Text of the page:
Next Avenue Logo

OPINION: My Disabled Son Desperately Needs the COVID-19 Vaccine

The mother of a 28-year-old with autism worries about the continued risks he faces

By Liane Kupferberg Carter

Age has its privileges, chief among them is that the state of New York, where I live, is finally offering the COVID-19 vaccine to people 65 and older. After several frustrating hours trying to make an appointment -- overloaded websites that crashed, lack of available appointments, sites that didn't have any vaccine – I found a slot. 

But when I tried to schedule an appointment for my disabled 28-year-old son, the administrator stopped me mid-sentence. "He's not eligible," she said.

Holding COVID-19 vaccine, people with disabilities, Next Avenue
Dr. Michelle Chester displays the coronavirus disease vaccine before giving it to a nurse at Long Island Jewish Medical Center in New York   |  Credit: Photo by Mark Lennihan/Pool/REUTERS via PBS NewsHour

Not eligible, even though he's autistic, and like many on the spectrum, has co-morbid medical conditions – in his case, epilepsy – which research says puts him at significantly greater risk for the coronavirus. Not eligible, even though he attends a state-funded daily program staffed by people who aren't fully vaccinated and who, despite taking all precautions, might still expose him. Not eligible, even though he is two to three times more likely than the general population to develop complications from COVID-19 and die. 

So why hasn't the federal government prioritized people with developmental disabilities?

No Mention of Disabilities in COVID-19 Vaccine Plans

The nonprofit FAIR Health, in collaboration with the West Health Institute and Dr. Marty Makary, from Johns Hopkins University School of Medicine, recently undertook an analysis using the nation's largest private health care claims database. They looked at data for 467,773 people diagnosed with the coronavirus in the U.S. between April and August, and found that across all age groups, COVID-19 patients with developmental disorders (e.g., speech and language, cognition and central auditory processing disorders) face greater risk from COVID-19 than people with nearly every other medical condition.

Yet many states make no mention of disabilities in their vaccine plans. Each has different rules. If we lived in Ohio, for example, my son would have gotten the first shot two months ago.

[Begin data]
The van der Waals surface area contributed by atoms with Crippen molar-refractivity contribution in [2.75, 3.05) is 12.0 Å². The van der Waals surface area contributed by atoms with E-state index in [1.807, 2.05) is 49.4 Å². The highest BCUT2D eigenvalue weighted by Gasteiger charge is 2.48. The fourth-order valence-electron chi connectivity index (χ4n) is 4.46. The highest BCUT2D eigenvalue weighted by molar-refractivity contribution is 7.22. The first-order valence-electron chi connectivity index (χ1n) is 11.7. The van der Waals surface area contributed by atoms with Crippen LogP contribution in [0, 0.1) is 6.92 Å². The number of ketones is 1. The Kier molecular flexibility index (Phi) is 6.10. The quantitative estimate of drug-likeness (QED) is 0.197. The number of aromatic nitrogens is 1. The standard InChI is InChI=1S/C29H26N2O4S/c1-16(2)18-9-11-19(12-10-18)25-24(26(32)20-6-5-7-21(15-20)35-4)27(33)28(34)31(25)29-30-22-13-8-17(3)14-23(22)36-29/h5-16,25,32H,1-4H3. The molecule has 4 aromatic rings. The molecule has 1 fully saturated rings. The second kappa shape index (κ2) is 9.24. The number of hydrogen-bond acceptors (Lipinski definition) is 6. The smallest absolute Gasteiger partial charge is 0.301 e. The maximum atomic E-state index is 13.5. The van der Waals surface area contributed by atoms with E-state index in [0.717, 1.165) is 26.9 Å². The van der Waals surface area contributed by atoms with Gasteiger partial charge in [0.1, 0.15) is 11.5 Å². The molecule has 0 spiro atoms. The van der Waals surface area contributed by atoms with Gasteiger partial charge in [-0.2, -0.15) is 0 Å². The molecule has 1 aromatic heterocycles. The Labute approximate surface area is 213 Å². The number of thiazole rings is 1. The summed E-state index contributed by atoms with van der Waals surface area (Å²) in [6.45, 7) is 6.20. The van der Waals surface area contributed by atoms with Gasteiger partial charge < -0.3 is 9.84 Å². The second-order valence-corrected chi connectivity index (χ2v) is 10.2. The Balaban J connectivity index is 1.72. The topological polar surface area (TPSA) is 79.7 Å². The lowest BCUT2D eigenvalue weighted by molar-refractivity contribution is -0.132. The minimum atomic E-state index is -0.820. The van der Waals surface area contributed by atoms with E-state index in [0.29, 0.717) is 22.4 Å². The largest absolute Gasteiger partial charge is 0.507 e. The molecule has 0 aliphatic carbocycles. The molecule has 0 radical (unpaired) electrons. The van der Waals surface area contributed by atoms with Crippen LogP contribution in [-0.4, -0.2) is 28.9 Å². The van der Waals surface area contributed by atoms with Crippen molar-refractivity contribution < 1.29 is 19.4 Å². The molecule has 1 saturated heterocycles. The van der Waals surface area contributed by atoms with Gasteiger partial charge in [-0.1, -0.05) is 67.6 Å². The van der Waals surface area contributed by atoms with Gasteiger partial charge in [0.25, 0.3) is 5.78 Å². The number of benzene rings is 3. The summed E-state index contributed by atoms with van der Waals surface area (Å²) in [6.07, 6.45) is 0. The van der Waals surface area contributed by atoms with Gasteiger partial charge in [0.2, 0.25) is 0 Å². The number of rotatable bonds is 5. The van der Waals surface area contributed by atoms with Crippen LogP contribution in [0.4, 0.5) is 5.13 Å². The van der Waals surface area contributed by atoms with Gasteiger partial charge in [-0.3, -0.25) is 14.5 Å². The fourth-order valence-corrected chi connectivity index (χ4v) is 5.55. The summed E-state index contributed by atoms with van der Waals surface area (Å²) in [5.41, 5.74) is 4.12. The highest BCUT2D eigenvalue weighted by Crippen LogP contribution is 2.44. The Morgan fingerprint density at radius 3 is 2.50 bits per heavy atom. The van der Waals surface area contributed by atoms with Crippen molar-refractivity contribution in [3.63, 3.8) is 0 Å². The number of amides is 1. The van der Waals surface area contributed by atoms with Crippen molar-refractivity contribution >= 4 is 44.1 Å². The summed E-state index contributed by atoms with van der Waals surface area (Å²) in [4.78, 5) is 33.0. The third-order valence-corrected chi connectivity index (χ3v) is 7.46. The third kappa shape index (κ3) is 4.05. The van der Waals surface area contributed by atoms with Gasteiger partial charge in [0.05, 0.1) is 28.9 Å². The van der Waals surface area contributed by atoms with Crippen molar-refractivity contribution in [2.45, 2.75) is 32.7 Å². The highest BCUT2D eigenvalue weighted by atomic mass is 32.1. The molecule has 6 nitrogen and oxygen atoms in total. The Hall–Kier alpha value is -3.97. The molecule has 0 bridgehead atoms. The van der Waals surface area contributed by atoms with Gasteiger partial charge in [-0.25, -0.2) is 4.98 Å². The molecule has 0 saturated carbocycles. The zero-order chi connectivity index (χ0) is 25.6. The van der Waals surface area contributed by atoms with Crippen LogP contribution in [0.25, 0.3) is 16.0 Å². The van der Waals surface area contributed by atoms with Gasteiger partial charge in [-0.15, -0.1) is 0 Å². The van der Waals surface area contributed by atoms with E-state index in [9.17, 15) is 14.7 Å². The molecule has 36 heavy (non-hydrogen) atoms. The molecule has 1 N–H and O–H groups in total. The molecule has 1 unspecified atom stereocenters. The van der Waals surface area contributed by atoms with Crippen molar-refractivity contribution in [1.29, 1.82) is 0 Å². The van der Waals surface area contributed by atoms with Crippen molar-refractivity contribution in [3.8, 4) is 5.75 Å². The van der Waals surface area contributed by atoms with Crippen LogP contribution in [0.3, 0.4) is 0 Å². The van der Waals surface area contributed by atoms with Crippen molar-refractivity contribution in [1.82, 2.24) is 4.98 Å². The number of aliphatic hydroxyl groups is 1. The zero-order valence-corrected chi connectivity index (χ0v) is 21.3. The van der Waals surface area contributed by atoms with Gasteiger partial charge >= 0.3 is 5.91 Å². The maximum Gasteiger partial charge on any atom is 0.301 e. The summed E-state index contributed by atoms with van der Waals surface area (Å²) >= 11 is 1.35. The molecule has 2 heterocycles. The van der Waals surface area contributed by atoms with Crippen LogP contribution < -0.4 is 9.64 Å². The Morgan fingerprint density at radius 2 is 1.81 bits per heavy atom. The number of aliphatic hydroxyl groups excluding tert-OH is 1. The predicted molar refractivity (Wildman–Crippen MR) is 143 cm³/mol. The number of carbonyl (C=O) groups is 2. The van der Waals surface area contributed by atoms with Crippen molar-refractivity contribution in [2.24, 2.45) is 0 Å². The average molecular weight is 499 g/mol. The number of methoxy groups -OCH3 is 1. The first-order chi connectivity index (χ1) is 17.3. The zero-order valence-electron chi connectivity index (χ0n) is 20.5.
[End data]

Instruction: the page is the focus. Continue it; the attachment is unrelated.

The Centers for Disease Control and Prevention has indicated only that health care personnel and residents of long-term care facilities should be first in line. This ought to include all people with disabilities receiving long-term care, whether in large institutions, smaller group homes or in private residences.

Our son lives at home with us; if he lived in congregate housing, he'd already have been vaccinated. But where he lives doesn't change how vulnerable he is to the ravages of COVID-19.

Early in the pandemic, one of my greatest fears was that my husband and I would succumb to the virus, leaving my son an orphan.

People with disabilities are frequently marginalized and discriminated against. Their needs are sidelined. At the onset of the pandemic, it was well documented that disabled people in hospitals were receiving a different standard of care. Stereotypes about what life is like with a disability abound. Their lives are assumed to have lesser value, and thus they are less fully deserving. But discrimination in medical care is a civil rights violation and is now under renewed scrutiny.

The U.S. Department of Health and Human Services' Office for Civil Rights, aware of the magnitude of these issues, has recently issued a request for information on disability discrimination in the health care and child welfare systems.  

Early in the pandemic, one of my greatest fears was that my husband and I would succumb to the virus, leaving our son an orphan. My husband and I are now able to get our shots, due to our age, which will mitigate that worry. But that doesn't alter the fact that our medically fragile son is still at great risk. 

Advocating for My Son

We've known for weeks that the new coronavirus variant out of Britain is more infectious than the original virus. Public health officials are now warning it could be significantly more lethal, too. Other variants, possibly less responsive to the vaccine, are also emerging. All of this makes it increasingly urgent that we vaccinate the most vulnerable among us as quickly as possible.


I've spent the last quarter century advocating for the needs of my son and others with disabilities, and I will never accept that he and others like him deserve to be an afterthought. I'm not suggesting that my son jump the vaccine line. But it is imperative that his complex, unique needs and those of others like him, be factored into the overall calculation in how we most equitably distribute the COVID-19 vaccine while it is still a scarce commodity. 

When my son was young, I used to reassure him by saying, "What's mom's job?" Each time, he'd respond, "To keep me safe." 

Federal vaccine guidelines are preventing me from doing that job. 

Photograph of Liane Kupferberg Carter
Liane Kupferberg Carter is a New York-based essayist and author of the memoir, “Ketchup is My Favorite Vegetable: A Family Grows Up With Autism.” Read More
Next Avenue LogoMeeting the needs and unleashing the potential of older Americans through media
©2022 Next AvenuePrivacy PolicyTerms of Use
A nonprofit journalism website produced by:
TPT Logo